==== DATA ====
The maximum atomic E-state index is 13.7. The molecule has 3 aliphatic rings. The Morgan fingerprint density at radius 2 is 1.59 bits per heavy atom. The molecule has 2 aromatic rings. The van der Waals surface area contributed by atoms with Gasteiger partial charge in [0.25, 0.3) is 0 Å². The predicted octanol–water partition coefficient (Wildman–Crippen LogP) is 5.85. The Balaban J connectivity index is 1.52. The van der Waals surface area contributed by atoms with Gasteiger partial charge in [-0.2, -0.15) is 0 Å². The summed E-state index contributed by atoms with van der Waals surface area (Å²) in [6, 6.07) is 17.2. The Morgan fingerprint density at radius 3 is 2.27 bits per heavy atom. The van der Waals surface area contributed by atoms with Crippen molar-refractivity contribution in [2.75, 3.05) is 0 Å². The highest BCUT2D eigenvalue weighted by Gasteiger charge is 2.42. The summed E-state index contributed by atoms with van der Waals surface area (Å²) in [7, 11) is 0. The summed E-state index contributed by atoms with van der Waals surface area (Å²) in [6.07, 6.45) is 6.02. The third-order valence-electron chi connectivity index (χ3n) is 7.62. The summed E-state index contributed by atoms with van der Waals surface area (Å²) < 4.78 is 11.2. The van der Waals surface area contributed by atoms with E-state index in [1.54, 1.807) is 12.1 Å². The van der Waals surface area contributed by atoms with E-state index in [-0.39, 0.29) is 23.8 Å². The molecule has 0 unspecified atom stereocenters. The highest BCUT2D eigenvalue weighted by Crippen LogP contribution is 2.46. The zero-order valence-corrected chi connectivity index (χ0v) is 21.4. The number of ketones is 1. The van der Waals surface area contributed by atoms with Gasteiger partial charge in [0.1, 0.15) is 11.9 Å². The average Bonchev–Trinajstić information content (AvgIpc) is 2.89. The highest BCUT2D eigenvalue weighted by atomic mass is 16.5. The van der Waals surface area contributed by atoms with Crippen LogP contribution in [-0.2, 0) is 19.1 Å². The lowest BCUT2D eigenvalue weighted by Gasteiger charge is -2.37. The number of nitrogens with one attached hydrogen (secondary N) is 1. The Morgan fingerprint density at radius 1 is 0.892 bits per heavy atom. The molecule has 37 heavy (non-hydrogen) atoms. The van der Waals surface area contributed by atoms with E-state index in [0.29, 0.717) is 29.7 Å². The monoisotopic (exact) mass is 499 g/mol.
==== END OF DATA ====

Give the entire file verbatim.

The maximum atomic E-state index is 13.7. The molecule has 3 aliphatic rings. The Morgan fingerprint density at radius 2 is 1.59 bits per heavy atom. The molecule has 2 aromatic rings. The van der Waals surface area contributed by atoms with Gasteiger partial charge in [0.25, 0.3) is 0 Å². The predicted octanol–water partition coefficient (Wildman–Crippen LogP) is 5.85. The Balaban J connectivity index is 1.52. The van der Waals surface area contributed by atoms with Gasteiger partial charge in [-0.2, -0.15) is 0 Å². The summed E-state index contributed by atoms with van der Waals surface area (Å²) in [6, 6.07) is 17.2. The Morgan fingerprint density at radius 3 is 2.27 bits per heavy atom. The van der Waals surface area contributed by atoms with Crippen molar-refractivity contribution in [2.75, 3.05) is 0 Å². The highest BCUT2D eigenvalue weighted by Gasteiger charge is 2.42. The summed E-state index contributed by atoms with van der Waals surface area (Å²) in [7, 11) is 0. The summed E-state index contributed by atoms with van der Waals surface area (Å²) in [6.07, 6.45) is 6.02. The third-order valence-electron chi connectivity index (χ3n) is 7.62. The summed E-state index contributed by atoms with van der Waals surface area (Å²) < 4.78 is 11.2. The van der Waals surface area contributed by atoms with E-state index in [1.54, 1.807) is 12.1 Å². The van der Waals surface area contributed by atoms with E-state index in [-0.39, 0.29) is 23.8 Å². The molecule has 0 unspecified atom stereocenters. The highest BCUT2D eigenvalue weighted by Crippen LogP contribution is 2.46. The zero-order valence-corrected chi connectivity index (χ0v) is 21.4. The number of ketones is 1. The van der Waals surface area contributed by atoms with Gasteiger partial charge in [0.1, 0.15) is 11.9 Å². The average Bonchev–Trinajstić information content (AvgIpc) is 2.89. The highest BCUT2D eigenvalue weighted by atomic mass is 16.5. The van der Waals surface area contributed by atoms with Crippen LogP contribution in [-0.2, 0) is 19.1 Å². The lowest BCUT2D eigenvalue weighted by Gasteiger charge is -2.37. The number of nitrogens with one attached hydrogen (secondary N) is 1. The Morgan fingerprint density at radius 1 is 0.892 bits per heavy atom. The molecule has 37 heavy (non-hydrogen) atoms. The van der Waals surface area contributed by atoms with E-state index in [0.29, 0.717) is 29.7 Å². The monoisotopic (exact) mass is 499 g/mol.